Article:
The first volume pales in comparison to the second, mostly due to the format of its televised publication.  Neither of these 1-hour movies was shown all at once initially: rather, they were originally released in short episodes which, for the first and second seasons, clocked in at about 3-5 minutes each.  There was a perceived requirement that violence or other mayhem be inserted into every one of these episodes, so the action on the first DVD (which merely strings together all the episodes chronologically) is almost nonstop.  This hurts the narrative pace of the film, because every good story needs dialogue or at least breaks in the action to progress.  The incessant nature of the fighting also mitigates the impact it has on the viewers’ senses, which is a shame as the storyboarding and choreography of the battles is excellent.  If you examine any of the great, action-filled movies, such as The Dark Knight, Inception, Lord of the Rings, Sergio Leone’s classic westerns, The Matrix, or any of the Star Wars films, you will find that the directors of these works amplify the significance of the action exactly by lowering its frequency through breaks or pauses to advance the plot. In general, the fewer special effects, galactic duels, and gravity-defying hallway stunts we see, the more effective become those we do witness.  Clone Wars: Volume 1 is handicapped by the way it was produced and aired, for it lacks any significant gap between its periods of blaster battles, lightsaber duels, and starfighter chases.  Thus, frantic action sequences and massive battles which would normally be stunning are rendered repetitive and slightly dull.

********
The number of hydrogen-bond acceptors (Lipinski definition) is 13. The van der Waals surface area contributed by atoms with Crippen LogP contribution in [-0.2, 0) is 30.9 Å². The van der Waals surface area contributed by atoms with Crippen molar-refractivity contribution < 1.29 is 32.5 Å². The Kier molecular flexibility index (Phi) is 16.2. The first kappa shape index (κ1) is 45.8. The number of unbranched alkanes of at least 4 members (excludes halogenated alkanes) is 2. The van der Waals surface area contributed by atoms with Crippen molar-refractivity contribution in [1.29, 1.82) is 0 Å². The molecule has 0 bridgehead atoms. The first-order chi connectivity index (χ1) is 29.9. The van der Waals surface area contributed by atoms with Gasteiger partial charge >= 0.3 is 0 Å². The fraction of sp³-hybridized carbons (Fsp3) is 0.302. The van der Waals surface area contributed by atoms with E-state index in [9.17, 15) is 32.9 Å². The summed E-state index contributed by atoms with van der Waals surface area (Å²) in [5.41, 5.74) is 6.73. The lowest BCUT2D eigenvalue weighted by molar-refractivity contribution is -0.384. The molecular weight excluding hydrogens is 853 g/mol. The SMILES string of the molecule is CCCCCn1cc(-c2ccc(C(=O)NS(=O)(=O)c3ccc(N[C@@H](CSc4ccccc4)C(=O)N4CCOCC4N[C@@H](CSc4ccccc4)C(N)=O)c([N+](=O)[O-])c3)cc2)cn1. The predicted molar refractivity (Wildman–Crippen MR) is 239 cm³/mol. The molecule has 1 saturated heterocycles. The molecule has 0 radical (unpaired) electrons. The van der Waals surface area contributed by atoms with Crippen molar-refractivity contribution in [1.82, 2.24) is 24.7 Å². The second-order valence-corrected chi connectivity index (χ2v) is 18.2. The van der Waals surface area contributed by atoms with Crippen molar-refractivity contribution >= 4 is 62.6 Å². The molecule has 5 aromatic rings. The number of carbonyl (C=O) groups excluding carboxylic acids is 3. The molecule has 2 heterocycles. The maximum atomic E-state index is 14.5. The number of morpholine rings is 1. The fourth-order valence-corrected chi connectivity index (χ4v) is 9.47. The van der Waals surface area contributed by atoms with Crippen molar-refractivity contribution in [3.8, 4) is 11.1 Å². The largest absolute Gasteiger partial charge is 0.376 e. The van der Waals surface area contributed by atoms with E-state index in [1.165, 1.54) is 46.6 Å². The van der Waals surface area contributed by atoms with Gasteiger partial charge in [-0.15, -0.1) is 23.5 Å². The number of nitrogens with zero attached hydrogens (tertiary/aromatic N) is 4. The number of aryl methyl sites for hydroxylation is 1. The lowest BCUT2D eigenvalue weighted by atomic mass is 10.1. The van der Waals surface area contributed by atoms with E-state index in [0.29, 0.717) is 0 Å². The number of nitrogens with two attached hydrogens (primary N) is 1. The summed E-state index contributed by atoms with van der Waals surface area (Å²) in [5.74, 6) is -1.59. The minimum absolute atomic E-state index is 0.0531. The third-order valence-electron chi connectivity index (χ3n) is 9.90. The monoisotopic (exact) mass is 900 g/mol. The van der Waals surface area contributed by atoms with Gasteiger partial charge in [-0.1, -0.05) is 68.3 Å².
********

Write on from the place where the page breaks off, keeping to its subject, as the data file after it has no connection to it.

This is not to insinuate that Clone Wars finds no time for story progression whatsoever.  These two hour-long installments arguably probe deeper into the motives and desires of their characters than the new TV series has done in 3 years, and they do so even in spite of their sparse dialogue.  The series as a whole places a special focus on Anakin Skywalker and his descent into the dark side.  We see the escalating tension between him and his master, Obi-wan, which manifests his rebellious craving to be liberated from all his superiors.  We also observe how Anakin frequently resorts to that all-corrupting passion of anger to dispatch his foes.  The narrative structure, character development, and overall storytelling are undeniably better in the second volume, however.  The final episodes were released in segments of 12 minutes each, which allowed plenty of time for action and plot progression.  The latter film is also the most relevant to the rest of the saga, for it excellently depicts the events that lead up to Episode 3, concluding nicely with Anakin and Obi-Wan flying in to rescue the devious Chancellor.